|There is some incoherence in the definition of effective dose. After applying various weighting factors for different types of radiation, organ and tissue differences, the unit of effective dose remains as joule per kilogram even though various factors have scaled the value. This document should provide some clarification on this apparent incoherence in SI unit coherence.
Another way of clarifying this point is to return to the concept of effective dose as risk and dimensionless (see Supplement to international Commission on Radiation Units and Measurements (ICRU) Report Number 19 page 1). ICRU suggested that effective dose, given the name dose equivalent at the time, could be considered as a dimensionless quantity and represent risk properly. The reason for not adopting this meaning was the lack of knowledge of different radio sensitivities of tissues and organs at the time.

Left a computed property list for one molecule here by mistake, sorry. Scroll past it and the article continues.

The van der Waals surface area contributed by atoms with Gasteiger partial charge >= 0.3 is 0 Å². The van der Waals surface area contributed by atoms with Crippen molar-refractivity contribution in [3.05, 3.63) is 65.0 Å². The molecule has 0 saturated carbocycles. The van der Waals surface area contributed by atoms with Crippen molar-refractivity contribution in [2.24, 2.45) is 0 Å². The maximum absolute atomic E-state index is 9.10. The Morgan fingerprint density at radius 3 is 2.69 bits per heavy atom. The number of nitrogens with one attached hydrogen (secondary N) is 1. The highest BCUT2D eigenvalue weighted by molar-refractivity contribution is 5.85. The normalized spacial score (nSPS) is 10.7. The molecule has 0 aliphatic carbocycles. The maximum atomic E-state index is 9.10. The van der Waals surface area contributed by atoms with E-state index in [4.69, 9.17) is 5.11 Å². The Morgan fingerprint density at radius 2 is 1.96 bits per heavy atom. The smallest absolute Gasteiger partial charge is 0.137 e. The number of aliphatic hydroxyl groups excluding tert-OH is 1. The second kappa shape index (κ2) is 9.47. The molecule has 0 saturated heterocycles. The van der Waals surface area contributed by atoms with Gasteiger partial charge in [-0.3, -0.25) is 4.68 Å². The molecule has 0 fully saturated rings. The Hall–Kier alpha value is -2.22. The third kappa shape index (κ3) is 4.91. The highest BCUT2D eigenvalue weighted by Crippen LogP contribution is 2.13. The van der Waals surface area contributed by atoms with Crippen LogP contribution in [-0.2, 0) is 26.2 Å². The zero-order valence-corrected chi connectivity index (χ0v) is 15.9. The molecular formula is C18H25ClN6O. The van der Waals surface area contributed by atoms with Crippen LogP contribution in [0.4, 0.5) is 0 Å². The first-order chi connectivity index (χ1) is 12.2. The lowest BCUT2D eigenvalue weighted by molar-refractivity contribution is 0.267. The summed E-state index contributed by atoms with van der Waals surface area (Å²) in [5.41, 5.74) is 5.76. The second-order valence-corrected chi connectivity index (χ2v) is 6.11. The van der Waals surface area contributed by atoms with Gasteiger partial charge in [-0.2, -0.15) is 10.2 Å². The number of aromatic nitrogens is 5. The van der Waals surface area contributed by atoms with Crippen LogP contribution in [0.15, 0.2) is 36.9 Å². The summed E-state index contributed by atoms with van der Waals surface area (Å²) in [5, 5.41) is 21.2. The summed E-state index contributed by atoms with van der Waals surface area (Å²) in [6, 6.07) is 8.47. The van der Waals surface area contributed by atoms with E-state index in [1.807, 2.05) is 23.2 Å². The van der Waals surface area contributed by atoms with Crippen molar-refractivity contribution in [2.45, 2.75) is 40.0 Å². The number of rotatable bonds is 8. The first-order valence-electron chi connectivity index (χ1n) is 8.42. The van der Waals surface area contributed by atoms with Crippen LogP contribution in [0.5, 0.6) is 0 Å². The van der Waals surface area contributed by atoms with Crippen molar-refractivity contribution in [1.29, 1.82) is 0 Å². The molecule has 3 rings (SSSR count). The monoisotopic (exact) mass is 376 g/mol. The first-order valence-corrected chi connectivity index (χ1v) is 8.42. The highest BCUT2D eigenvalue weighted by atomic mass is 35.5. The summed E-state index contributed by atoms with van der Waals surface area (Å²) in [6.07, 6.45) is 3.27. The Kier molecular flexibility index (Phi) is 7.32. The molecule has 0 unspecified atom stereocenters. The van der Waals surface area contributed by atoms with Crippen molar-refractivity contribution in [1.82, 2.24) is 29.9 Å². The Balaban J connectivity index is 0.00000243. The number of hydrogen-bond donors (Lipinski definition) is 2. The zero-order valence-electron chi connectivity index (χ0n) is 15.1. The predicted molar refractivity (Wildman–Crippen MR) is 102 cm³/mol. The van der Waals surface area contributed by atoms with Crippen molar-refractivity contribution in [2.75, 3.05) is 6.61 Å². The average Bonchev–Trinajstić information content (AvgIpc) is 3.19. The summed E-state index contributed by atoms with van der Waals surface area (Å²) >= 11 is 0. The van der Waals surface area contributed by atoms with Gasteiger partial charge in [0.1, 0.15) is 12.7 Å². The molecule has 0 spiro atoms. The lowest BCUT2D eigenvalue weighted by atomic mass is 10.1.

Inevitably, knowledge of relative radio sensitivities will increase and it follows that effective dose could eventually be considered dimensionless and represent risk properly as a dimensionless quantity, overcoming the apparent incoherence in the SI system of units.
Sievert could still be applied to effective dose. Erroneous decisions following the use of sievert for both equivalent dose and effective dose may occur but a dimensionless sievert unit (similar to the neper) could be used for effective dose only and radiation weighted dose could have a differently named unit.